I have these conversations almost daily. Somebody is having problems with a family member or friend or themselves and so they ask me these same questions as in this recent text from a friend asking my opinion –
I’m not saying everyone is the same, but the sickness is almost always the same. And it always involves shame. I’ve seen it a thousand times. It’s spoken about in hushed tones and in private messages and in dark corners. Shame that this family member need not carry around with them because as far as I’m concerned, alcoholism is a sickness. Shame because the person afflicted is scared and ashamed of their behavior and when they dry out, that shame becomes even more amplified for a period of time.
I don’t speak with shame about this sickness. Not mine and not anybody else’s.
People want to know why. People want to know how. My answer is, does it really matter? We are where we are now and what are we going to do about it?
People choose to do drugs, yes. People choose to drink and keep drinking, yes. But the difference between normal folks and those of us who have this sickness is that choice is removed for us at a certain point.
I say this all the time, nobody wants to be an addict or an alcoholic. It’s not any fun when it gets to the point of no return. The party ended long ago.
I will fully admit that since the election in November and all the events that have passed in the last year, I’ve been more tempted to drink than I have been in 15 years of sobriety. My inner peace is threatened by the wondering what will become of us as a nation and what we are leaving our children. I’ve gained weight and many wrinkles. I won’t drink, but it’s been difficult finding that balance of living life on a daily level of mother and wife and family member and employee and citizen of the planet. I practice extra kindness due to some of the hateful thoughts in my head at times. I find myself feeling vindictive and vengeful and that’s not my deal for the last several years. My peace, love, and harmony nature is at war with this fighting to keep the most vulnerable among us safe. My fear and resentment is trying to get the best of me.
The reason I won’t drink today? Choice. Because I’m sober today. I have the ability to choose. And I choose not to drink so I don’t get so far into my sickness that I lose the ability. I have learned to live in my feelings today, granted, the feelings I’ve had in the last year are big and make me question ever having children (they are pure hope), but all this would be made so much worse if I drank.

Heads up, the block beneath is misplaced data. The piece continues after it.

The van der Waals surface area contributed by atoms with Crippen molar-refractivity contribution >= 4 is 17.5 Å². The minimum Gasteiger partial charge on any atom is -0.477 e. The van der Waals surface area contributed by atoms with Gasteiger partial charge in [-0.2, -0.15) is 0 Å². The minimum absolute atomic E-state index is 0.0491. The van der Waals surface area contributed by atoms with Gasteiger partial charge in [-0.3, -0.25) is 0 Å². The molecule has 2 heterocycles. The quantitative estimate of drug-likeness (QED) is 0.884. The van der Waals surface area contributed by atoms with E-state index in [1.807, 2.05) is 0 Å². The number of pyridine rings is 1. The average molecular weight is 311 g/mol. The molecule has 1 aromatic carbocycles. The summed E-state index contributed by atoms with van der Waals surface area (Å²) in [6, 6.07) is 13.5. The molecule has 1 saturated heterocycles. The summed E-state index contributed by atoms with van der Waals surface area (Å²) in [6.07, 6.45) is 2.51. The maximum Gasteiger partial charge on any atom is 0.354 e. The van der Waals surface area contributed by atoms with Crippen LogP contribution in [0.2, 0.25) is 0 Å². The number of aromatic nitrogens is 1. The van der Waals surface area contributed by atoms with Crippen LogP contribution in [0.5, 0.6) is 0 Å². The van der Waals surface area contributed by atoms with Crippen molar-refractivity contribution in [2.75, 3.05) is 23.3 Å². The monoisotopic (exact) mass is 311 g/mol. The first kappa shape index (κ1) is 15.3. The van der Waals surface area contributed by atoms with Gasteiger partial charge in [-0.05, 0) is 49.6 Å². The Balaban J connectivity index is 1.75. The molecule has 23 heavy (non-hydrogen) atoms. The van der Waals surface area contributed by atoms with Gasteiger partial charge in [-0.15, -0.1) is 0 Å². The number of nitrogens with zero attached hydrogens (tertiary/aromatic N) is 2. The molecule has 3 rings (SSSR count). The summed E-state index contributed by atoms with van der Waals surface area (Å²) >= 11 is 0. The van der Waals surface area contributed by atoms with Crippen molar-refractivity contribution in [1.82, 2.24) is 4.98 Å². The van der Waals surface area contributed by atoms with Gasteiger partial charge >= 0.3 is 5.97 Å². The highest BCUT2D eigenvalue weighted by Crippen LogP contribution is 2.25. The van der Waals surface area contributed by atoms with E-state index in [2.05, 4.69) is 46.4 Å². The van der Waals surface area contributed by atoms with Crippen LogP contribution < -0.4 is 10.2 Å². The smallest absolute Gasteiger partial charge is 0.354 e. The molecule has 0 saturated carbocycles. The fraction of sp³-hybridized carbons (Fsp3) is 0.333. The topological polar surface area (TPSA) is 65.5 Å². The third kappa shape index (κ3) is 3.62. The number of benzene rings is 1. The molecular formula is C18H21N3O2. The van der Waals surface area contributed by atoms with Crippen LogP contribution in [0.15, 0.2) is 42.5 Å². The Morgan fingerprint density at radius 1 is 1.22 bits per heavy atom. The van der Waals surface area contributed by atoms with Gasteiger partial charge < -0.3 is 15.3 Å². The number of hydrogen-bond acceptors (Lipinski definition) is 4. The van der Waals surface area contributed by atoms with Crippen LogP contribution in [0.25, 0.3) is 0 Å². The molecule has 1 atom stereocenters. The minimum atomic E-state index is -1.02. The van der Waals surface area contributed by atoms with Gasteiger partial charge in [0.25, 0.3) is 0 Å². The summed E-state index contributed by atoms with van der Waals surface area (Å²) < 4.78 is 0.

There is nothing that can’t be made worse if I choose to drink today.
If I drink, I lose my empathy and my spirit. I lose my ability to think rationally and make sound decisions. I lose my ability to rise up and keep demanding better. I lose, well, everything.
So many don’t have this critical capability to choose. Is alcoholism a disease or a choice? It’s both. But I won’t condemn anybody for getting sick. I won’t condemn anybody for choices they’ve made that have made them sick. Who the hell am I to do that?
We have choice on how we recover.
I’m not nearly as into AA as I once was, but I believe it saved me when I needed saving. And what saved me was the community. It still saves me and so I continue to be of service. But it’s far from the only way. Wherever you can find community – meaning people going through the same thing you are and supportive of such a condition – KEEP THEM. Find what fills you up instead of what depletes you. And then find those who need filling up and pour yourself into them. Whatever form that takes, if it works for you and for your sobriety and well being, GRAB ONTO THAT and don’t let anybody tell you that you’re doing it wrong. There isn’t a wrong way to be sober. There isn’t a wrong way to find happiness and relief.
There seems to be a lot of talk about doing recovery the right way or the wrong way, and in my opinion that inhibits people getting into recovery at all. We are all in recovery from something. Anything that makes you feel less alone and less scared and a bit better – do that! Connection and gratitude are the keys! Working on the shit underneath all the pain is what heals us. Forgiveness of ourselves and others sets me free.
Alcoholism in incredibly painful to everyone involved, so however you go about healing, I won’t judge you. Nobody chooses this sickness, but as far as it being a disease or a choice? It’s both. It’s time to do something about it. And for me, even after so many years, I have to make the choice each day to do something about it before it does something to me.
As my kids grow up, we will have many conversations about who their mama is and how to be careful with substances. I won’t terrorize them with it or it won’t end well. I won’t tell them they cannot do something. I can hopefully raise them with love and hope and empathy and kindness and knowledge. I can always (if I’m so fortunate) be here to talk with them and more importantly, listen. I cannot be paralyzed by fear these days as I was in my past. I’m not afforded that luxury. Action and moving forward is my choice.
We don’t have to live in this shame. We can come together and talk out loud about all this. The best way I’ve found to get out of my own head is to help somebody. In ways big and small, we can recover. Vulnerability is the opposite of shameful. It’s incredibly strong and the way out of hell. We need to help each other over the threshold.
My dear friend Betsy shared this: “Rock bottom is a very real place. It is the sucker punch that finally breaks through the fog of addiction, of complacency, of the last shred of “I’m not *that* bad” denial you cling to with aching fingers. It reminds me of the bottom of a dumpster in late August. It is shameful, horrific, and disgusting.
Out of the shame filled dumpsters, we rise. ❤️❤️❤️
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